By: R. K. Guha
I sometimes wish I could go back in time and be my own guardian angel. I would reach down into that dark place of the Model Minority Myth and pull the younger me out. I would tell myself, “Baby, you got this. The best thing you can do is to ignore these goras.”
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2017’s Get Out is uniquely about the Black experience in America. Everything from stand-your-ground, to backyard auctions, to the performances of white liberal guilt by Rose’s family and friends are authored from real life experience; this is no more true than with the construction of the Sunken Place, which serves as a metaphor for Black helplessness in the face of white supremacy.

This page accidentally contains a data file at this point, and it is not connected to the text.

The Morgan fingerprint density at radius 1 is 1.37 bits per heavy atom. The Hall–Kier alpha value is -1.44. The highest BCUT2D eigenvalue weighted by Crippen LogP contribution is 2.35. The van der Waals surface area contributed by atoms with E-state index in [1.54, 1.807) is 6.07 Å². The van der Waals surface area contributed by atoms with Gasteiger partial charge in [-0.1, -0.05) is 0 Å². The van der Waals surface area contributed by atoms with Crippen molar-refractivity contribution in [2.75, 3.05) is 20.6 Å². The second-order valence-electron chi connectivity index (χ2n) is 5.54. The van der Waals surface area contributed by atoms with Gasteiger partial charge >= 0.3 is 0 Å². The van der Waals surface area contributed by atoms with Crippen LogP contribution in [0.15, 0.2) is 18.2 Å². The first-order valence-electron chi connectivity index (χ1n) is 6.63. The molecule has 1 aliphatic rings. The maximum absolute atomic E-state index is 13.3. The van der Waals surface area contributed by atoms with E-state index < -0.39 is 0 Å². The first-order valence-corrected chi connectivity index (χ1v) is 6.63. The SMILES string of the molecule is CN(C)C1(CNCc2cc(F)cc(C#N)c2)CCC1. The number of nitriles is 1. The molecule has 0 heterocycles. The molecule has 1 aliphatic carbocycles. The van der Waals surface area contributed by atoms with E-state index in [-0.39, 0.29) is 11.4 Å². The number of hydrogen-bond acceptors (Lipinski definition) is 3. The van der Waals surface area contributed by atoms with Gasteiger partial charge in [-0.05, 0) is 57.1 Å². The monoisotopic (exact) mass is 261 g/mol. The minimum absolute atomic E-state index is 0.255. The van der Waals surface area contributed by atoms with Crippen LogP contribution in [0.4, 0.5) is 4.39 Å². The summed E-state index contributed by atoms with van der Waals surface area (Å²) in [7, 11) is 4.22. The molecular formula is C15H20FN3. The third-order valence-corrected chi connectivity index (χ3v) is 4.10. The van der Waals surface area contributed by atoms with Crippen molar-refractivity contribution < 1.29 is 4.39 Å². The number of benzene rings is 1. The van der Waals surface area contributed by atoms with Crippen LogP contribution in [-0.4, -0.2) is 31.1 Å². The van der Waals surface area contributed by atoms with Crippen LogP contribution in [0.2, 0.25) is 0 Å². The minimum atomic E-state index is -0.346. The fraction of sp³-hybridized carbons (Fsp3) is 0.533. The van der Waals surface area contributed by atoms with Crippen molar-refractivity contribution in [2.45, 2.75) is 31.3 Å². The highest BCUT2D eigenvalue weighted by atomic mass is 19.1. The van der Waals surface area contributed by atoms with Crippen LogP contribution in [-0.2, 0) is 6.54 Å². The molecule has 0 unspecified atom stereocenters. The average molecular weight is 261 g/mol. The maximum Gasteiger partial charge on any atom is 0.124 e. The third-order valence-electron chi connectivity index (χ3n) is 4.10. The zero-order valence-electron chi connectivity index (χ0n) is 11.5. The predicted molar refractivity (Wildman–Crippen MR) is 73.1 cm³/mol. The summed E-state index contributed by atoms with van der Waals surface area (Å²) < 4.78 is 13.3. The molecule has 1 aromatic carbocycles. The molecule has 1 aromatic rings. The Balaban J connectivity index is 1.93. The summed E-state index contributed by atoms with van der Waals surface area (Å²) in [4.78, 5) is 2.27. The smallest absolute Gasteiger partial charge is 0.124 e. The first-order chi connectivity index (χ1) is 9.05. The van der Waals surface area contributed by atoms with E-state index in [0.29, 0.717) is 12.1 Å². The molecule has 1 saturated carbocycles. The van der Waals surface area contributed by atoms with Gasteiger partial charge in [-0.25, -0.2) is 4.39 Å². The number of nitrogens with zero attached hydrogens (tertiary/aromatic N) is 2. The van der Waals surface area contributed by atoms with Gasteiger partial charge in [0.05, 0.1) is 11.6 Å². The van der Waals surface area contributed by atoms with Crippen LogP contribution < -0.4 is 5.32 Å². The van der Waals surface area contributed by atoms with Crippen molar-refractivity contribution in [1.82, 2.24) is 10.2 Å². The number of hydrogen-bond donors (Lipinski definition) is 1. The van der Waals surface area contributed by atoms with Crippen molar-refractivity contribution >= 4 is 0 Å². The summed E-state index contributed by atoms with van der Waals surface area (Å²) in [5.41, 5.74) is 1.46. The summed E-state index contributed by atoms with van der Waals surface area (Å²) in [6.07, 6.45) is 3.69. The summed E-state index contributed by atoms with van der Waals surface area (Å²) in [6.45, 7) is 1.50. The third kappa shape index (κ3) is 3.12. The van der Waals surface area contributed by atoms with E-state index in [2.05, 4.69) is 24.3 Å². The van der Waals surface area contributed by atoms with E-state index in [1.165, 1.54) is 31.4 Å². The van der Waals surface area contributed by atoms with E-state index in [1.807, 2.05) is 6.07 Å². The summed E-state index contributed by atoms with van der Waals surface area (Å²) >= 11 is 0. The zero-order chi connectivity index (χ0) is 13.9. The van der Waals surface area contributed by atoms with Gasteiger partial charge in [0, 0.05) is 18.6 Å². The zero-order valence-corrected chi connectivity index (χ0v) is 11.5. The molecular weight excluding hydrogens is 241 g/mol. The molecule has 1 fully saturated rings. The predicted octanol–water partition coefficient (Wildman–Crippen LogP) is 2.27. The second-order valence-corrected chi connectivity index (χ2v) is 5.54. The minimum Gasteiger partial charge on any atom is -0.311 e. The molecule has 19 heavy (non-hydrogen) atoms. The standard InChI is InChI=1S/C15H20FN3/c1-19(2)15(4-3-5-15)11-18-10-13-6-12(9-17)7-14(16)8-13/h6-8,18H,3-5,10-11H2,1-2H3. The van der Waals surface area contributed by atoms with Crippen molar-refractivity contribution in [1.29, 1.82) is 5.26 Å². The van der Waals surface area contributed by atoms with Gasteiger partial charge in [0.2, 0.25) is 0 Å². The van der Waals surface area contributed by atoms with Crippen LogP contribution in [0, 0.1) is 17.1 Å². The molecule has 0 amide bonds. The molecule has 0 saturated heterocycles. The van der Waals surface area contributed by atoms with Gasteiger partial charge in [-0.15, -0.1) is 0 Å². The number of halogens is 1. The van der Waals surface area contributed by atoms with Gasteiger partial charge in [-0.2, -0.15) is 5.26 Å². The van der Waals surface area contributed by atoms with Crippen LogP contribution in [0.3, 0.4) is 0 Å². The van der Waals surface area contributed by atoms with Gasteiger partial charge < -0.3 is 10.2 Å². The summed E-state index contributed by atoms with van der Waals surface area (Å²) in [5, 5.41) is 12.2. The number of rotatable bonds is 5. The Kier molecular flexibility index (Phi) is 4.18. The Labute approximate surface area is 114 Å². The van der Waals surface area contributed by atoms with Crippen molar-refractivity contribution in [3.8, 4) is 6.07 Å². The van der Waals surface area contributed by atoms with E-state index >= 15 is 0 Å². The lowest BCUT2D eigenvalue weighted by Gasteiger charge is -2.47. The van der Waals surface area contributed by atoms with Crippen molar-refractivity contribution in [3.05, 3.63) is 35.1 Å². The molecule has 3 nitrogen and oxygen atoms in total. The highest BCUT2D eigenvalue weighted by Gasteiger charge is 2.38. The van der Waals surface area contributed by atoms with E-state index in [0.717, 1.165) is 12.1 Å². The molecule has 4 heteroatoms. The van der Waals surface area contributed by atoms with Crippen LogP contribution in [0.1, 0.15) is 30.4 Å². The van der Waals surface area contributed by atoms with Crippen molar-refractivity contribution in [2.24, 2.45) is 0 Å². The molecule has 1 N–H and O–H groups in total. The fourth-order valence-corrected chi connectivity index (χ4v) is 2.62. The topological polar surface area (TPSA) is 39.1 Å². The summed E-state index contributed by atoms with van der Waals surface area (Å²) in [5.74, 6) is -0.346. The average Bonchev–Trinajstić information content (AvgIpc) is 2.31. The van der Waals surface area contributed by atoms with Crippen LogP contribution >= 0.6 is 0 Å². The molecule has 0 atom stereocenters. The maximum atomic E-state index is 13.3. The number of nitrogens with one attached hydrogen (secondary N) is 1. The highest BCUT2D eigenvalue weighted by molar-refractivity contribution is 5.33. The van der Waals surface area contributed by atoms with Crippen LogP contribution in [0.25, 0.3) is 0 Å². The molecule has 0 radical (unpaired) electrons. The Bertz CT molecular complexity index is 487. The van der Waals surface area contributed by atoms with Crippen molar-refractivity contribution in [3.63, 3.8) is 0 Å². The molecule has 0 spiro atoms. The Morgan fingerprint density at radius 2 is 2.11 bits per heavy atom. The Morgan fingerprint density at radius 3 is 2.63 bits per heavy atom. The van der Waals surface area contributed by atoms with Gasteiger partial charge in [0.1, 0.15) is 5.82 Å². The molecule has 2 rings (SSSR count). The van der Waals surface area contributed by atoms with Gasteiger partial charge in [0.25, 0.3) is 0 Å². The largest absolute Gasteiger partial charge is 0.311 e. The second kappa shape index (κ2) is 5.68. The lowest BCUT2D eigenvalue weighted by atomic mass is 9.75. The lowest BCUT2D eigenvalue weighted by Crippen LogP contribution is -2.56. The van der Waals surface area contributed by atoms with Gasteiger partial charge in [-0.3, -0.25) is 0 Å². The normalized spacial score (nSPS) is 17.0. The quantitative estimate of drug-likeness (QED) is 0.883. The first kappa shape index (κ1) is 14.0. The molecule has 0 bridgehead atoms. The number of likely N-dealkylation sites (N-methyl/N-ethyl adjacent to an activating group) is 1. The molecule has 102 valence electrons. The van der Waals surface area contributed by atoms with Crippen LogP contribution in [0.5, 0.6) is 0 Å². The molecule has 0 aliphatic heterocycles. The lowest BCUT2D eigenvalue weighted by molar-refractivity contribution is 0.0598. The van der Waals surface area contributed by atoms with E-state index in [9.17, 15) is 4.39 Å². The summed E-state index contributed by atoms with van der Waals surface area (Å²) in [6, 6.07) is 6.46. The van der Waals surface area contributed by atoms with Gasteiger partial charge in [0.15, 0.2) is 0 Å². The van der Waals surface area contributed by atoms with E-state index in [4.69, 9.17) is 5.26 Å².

As an Indian-American watching Get Out, I knew there was something about the Sunken Place that felt analogous to my own experiences growing up in America. I recalled a similar “expectation” to acquiesce to whiteness, and the tool used to keep people like me subservient: The Model Minority Myth. Like the Sunken Place, the Myth is about white control over Asian Americans. As with racism of any kind, it is about shifting goal posts and double standards.